Despite our digital world and all our advances in technology, some traditions from centuries past remain the same – many of them in dishes that we continue to eat. The humble sandwich is an example of a convenient, portable meal that has failed to decline in popularity over the ages – if anything because of its practicality.
Before it was officially called a ‘sandwich’, this common lunch staple that around 32% of us still eat every single day used to be simply referred to as ‘meat on bread’. Nowadays, the cheese sandwich is still the most popular type of filling in Britain (according to a survey conducted by The Daily Telegraph). Ham and chicken fillings come in at a close second and third respectively. The amount of possible filling combinations you can have in a sandwich nowadays is seemingly endless, with warm sandwiches, toasted sandwiches and a choice of sweet or savoury.
The first recorded person to have ever eaten food resembling a sandwich was Hillel the Elder, a Jewish rabbi of the 1st century BC. He is believed to have positioned a mixture of spices, apples, and nuts soaked in wine between two dumplings, eaten with herbs. This meal became popular during Passover and well known as the ‘Hillel sandwich’ that is still eaten to this day.
The next record referring to sandwich-like food is from the Middle Ages. During this time, cutlery and plates were not used. Instead, people ate their meals from blocks of bread known as trenchers. Meat, usually in a sauce of some kind, was placed on these blocks of bread and eaten with the hands. The bread would be useful for soaking up any juice and sauces, and was usually eaten after the filling had been consumed. If it wasn’t eaten, it was usually given to the poor.
In the 18th century, the sandwich finally got its name thanks to John Montagu, the Fourth Earl of Sandwich. A keen gambler, he wanted to be able to bet continuously without taking a break to eat lunch. Inspired by his trips to the Mediterranean where he ate pitta breads stuffed with meat and fruit, he instructed a member of his waiting staff to make a pitta-bread style of meal for him so that he could eat with one hand, leaving his other hand free to gamble with. His staff returned with the sandwich we know today. Although it was actually his staff who created the sandwich, Montagu is credited with making the lunchtime staple so popular (and coming up with a name for it).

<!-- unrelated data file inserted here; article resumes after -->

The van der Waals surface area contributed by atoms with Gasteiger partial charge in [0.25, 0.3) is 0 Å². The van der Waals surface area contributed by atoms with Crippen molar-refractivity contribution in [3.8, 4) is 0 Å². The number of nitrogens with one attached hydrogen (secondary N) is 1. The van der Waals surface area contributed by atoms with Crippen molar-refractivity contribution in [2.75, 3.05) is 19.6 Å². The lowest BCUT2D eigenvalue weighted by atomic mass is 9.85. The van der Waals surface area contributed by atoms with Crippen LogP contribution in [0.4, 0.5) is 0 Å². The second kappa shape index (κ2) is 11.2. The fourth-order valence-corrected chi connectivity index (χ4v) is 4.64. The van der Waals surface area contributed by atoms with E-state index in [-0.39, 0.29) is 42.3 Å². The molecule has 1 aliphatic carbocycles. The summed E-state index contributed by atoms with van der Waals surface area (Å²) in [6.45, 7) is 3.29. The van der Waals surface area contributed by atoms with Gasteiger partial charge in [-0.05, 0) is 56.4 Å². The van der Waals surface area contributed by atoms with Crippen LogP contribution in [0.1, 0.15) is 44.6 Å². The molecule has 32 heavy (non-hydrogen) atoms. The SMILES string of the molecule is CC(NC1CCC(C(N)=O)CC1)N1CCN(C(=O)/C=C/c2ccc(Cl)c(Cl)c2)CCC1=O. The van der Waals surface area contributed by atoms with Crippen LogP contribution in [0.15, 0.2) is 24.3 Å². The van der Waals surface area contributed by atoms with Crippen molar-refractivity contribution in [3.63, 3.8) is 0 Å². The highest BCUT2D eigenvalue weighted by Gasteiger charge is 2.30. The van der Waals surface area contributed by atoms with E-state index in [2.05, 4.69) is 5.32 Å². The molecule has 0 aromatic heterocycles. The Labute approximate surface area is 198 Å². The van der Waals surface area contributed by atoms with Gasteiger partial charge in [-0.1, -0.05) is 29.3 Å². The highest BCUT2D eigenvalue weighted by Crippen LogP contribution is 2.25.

In her 1850 cookery book entitled Directions for Cookery, Elizabeth Leslie introduced the concept of the ham and mustard sandwich – a popular filling combination that is still eaten today. She refers to the following in her instructions: “Cut some thin slices of bread very neatly, having slightly buttered them; and, if you choose, spread on a very little mustard. Have ready some very thin slices of cold boiled ham, and lay one between two slices of bread.”
Our sandwich menu
Our sandwiches are served on our freshly baked pullman loaf available on either white or wholegrain bread, served with a handful of triple cooked chips. Other sides include our House salad with heritage tomatoes and lemon, or onion rings. Choose from the following delicious fillings that even the Fourth Earl of Sandwich would be proud of!
– Classic Prawn Marie Rose | Plum tomato, gem lettuce
– The Huxley ‘Club Sandwich’ | Chicken breast, smoked bacon, egg mayonnaise, gem lettuce, plum tomato
– Mature Cheddar | Mustard, plum tomato, gem lettuce
– Roast Ham | Chicken breast, smoked bacon, egg mayonnaise, gem lettuce, plum tomato
– Hot Roast Hereford Sirloin | Horseradish, watercress
– Free Range Egg Mayonnaise | Watercress, plum tomato
– Beer Battered Haddock | Tartare sauce, gem lettuce